Prime Minister Anthony Albanese is now into his first week of leadership and all eyes are on the new PM to see how he plans to deliver on those promises made on the campaign trail.
Increasing wages was a big part of Labor’s election campaign, with the then Leader of the Opposition making headlines as he backed a 5.1% increase in the minimum wage, in line with inflation.
The Fair Work Commission is the independent body that regulates the minimum wage in Australia and, while the government does not have direct power over the body, it can make recommendations for changes.
Albanese announced last week that his government would be writing to the Commission to recommend an increase in the minimum wage as the Commission is currently conducting its annual review of the hourly rate.
The pay rate for Australia’s lowest-paid workers is currently $20.33, which Albanese said on the campaign trail that he would like to see raised by 5.1% to $21.36. Increasing the minimum wage typically has knock-on effects for wages in general since it puts upward pressure on salaries from below. This is especially true for those who earn closer to the minimum.
However, last week his tune changed somewhat as he refused to name a figure by which the government would be recommending the Commission lift the minimum wage.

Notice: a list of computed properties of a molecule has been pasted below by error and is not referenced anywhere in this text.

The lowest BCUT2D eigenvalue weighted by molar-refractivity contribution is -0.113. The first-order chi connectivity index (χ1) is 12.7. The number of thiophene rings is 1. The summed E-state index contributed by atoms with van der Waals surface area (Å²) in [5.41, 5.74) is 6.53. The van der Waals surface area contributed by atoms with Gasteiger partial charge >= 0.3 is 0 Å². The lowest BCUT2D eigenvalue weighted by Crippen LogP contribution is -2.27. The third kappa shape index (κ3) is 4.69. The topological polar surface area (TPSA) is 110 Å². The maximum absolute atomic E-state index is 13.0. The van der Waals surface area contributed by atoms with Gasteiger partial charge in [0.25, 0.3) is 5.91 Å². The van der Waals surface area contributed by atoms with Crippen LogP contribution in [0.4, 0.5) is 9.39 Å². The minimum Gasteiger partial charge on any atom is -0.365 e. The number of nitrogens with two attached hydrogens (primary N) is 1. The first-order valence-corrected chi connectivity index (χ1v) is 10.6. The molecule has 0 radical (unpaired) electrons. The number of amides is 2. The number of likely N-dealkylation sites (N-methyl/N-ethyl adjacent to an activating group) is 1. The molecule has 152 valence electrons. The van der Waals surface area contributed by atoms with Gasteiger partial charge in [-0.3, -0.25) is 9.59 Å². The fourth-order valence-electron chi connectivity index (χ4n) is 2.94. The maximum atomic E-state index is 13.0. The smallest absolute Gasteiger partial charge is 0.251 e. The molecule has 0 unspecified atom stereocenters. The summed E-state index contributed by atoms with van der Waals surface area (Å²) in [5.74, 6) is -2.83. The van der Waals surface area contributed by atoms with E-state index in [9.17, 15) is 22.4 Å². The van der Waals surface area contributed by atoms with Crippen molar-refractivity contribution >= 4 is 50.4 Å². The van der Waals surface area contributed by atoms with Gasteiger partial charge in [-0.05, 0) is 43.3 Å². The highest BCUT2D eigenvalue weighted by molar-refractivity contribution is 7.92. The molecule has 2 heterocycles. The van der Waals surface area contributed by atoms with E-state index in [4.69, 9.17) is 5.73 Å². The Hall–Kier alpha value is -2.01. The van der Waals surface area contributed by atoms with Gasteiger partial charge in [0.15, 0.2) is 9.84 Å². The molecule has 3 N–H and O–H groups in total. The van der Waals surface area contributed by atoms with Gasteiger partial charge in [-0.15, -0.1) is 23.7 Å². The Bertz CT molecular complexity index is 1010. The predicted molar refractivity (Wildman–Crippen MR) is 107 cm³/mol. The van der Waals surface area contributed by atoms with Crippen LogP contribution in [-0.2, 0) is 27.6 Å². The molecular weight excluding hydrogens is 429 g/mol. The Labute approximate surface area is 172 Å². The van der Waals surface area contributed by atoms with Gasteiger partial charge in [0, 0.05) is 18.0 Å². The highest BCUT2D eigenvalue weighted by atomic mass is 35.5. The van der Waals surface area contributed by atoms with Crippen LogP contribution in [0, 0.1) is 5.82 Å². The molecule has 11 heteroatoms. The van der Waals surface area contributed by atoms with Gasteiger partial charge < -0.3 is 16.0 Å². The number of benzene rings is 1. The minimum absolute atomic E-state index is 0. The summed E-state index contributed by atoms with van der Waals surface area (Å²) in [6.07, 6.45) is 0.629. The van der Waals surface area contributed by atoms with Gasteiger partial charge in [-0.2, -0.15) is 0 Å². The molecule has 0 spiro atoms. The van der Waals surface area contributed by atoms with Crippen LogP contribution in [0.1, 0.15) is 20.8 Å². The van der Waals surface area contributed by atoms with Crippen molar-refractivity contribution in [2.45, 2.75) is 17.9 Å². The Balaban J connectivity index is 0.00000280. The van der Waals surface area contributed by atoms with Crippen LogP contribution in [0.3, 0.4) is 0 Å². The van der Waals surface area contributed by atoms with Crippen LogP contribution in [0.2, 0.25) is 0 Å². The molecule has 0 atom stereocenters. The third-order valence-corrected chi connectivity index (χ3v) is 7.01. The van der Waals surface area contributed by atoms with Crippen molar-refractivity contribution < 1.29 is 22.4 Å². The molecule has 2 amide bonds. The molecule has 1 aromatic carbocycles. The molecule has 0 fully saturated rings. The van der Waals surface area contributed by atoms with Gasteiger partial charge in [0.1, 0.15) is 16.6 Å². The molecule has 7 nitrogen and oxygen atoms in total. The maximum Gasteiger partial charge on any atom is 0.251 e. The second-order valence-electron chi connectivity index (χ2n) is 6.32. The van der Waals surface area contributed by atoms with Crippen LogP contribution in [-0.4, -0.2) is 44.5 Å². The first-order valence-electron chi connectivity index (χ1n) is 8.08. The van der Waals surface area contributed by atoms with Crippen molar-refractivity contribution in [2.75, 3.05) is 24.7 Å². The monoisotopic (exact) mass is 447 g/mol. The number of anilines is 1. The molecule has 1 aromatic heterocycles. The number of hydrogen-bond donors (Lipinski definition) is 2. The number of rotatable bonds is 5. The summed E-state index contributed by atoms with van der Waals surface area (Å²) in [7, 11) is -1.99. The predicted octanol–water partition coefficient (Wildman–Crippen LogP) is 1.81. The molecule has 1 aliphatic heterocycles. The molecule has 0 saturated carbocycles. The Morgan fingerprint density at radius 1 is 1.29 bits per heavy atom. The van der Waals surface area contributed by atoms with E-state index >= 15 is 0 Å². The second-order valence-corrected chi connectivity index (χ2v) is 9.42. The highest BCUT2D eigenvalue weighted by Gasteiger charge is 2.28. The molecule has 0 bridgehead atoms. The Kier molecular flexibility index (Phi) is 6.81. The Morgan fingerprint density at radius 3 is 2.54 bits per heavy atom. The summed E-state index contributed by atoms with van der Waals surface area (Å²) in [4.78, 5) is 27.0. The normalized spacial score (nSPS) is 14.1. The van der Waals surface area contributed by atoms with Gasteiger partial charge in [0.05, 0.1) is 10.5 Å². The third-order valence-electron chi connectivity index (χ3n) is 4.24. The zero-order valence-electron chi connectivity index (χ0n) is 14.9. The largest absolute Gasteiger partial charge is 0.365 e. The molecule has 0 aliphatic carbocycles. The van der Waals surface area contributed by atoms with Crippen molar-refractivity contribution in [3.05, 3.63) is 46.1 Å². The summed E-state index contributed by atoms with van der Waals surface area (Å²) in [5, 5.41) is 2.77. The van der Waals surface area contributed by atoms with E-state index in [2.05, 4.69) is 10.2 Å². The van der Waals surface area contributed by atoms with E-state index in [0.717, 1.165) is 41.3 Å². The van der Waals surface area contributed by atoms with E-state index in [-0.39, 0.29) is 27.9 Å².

“The submission will be consistent with what I said during the election campaign: that people who are on the minimum wage can’t afford to go backward (and) can’t afford a real wage cut,” he told the ABC last week.
“There won’t be a number in the submission. What there will be though, is the strong view that we have, that people who are on the minimum wage simply can’t afford a real wage cut.”
Albanese has already written to the Commission, who are in the final stages of their wage review, to ask for an extended deadline for submissions and has been given until Friday to outline what he has called a “fair” increase in wages.
Around 3 million Aussies earn at the minimum rate, meaning that a large portion of the labour force could see real benefit from the rise if it goes ahead in line with the government’s proposal.
The Commission is set to make changes, if any, to the minimum wage in June, giving workers just a few weeks to wait to see if their salaries will be keeping up with the rising cost of inflation.
Already, the new Liberal Party leader Peter Dutton has criticised Albanese for “lying” to the Australian public over his “absolute” support for a 5.1% minimum wage increase. Economists are divided however on whether a minimum wage increase will help deal with inflation or make the situation worse.
It remains to be seen exactly what the Commission will do, but there will likely be more than a few disappointed voters if the new Labor government does not follow through on its election promise.